Over 600 Turkish diplomats, soldiers seeking asylum in Germany: Interior Minister de Maiziere
A total of 615 Turkish citizens with diplomatic or service passports have applied for asylum in Germany since the failed July 15 coup attempt in Turkey last year, German Interior Minister Thomas de Maiziere said Moday.
"By the end of August this year, 250 individuals with diplomatic passports and 365 individuals with service passports have submitted asylum applications," de Maiziere told German daily Rhein Zeitung.
"These numbers also include family members of the diplomats and service passport holders," he added.
De Maiziere gave no details about the professions of these asylum-seekers, but government officials told local media earlier that ex-soldiers and former diplomats were among them and that most were accused by the Turkish authorities of having ties with the Gülenist Terror Group (FETÖ), which orchestrated the deadly coup attempt.
On July 15, a small military junta linked to FETÖ attempted to topple the democratically elected president and government in Turkey and impose martial law. The attempt was prevented by military troops loyal to the government, along with police units and millions of Turkish citizens in favor of democracy.
A total of 250 people, consisting of mostly civilians, were killed by pro-coup soldiers, while over 2,000 people were injured.
After the foiled coup, several Turkish military officers stationed at NATO bases in Germany disobeyed orders from Ankara to return home.
Several ex-soldiers and former officials with suspected FETÖ ties also came to Germany from neighboring countries or Turkey, and applied for asylum.
Despite repeated requests by Ankara to return FETÖ suspects to Turkey for trial, the German authorities have so far turned down such requests, arguing that Ankara must first provide sound legal evidence.
De Maiziere said on Monday that each asylum application is evaluated by the German authorities on its own merits, based on the rule of law and applicable legislation.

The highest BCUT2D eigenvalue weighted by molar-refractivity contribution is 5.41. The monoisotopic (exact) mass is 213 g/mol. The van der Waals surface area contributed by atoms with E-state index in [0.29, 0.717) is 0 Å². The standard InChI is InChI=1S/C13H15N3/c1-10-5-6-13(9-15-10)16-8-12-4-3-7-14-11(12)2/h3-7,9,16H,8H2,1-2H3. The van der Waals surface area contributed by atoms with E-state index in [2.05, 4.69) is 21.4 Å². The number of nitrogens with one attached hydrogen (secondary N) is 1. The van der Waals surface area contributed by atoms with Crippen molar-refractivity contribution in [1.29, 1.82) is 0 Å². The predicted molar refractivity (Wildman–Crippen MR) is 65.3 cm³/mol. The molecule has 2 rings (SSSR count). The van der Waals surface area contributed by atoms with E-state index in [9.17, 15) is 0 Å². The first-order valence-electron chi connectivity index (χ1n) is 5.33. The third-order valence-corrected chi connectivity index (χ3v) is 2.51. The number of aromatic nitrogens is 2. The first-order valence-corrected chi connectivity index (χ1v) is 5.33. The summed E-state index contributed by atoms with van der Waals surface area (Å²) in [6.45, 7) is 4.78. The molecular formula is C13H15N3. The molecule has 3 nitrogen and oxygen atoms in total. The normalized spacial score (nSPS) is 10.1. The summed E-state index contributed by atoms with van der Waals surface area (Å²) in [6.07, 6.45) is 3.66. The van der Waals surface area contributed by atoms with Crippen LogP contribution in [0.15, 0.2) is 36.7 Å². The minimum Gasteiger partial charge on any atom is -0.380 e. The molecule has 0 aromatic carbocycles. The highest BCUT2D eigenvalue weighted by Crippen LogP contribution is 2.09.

Ties between Turkey and Germany have been strained since last year, as Turkish leaders slammed Germany for not showing strong solidarity with Ankara against the July 15 coup attempt, and for turning a blind eye to the continued activities of FETÖ in the country.
Ankara has singled out Germany among European countries for embracing some 250 fugitive diplomats and soldiers accused of involvement in the coup with suspected links to FETÖ. A report titled "The FETÖ Settlement in Germany and Germany's FETÖ Policy," says that FETÖ has been using Germany as its main functioning center and that German authorities have embraced the structures of the group with open arms.
Unconfirmed reports say that about 4,000 FETÖ suspects left for Germany after the coup attempt
Media linked to FETÖ claim that the terror group has around 70,000 followers on German soil.
Germany's uncooperative stance with regard to FETÖ has been a source of recent tension between Ankara and Berlin.
Gülenists in Germany have taken care not to attract public criticism and have particularly focused on interfaith dialogue programs, giving moderate messages to win the trust of the media, influential churches, and political institutions.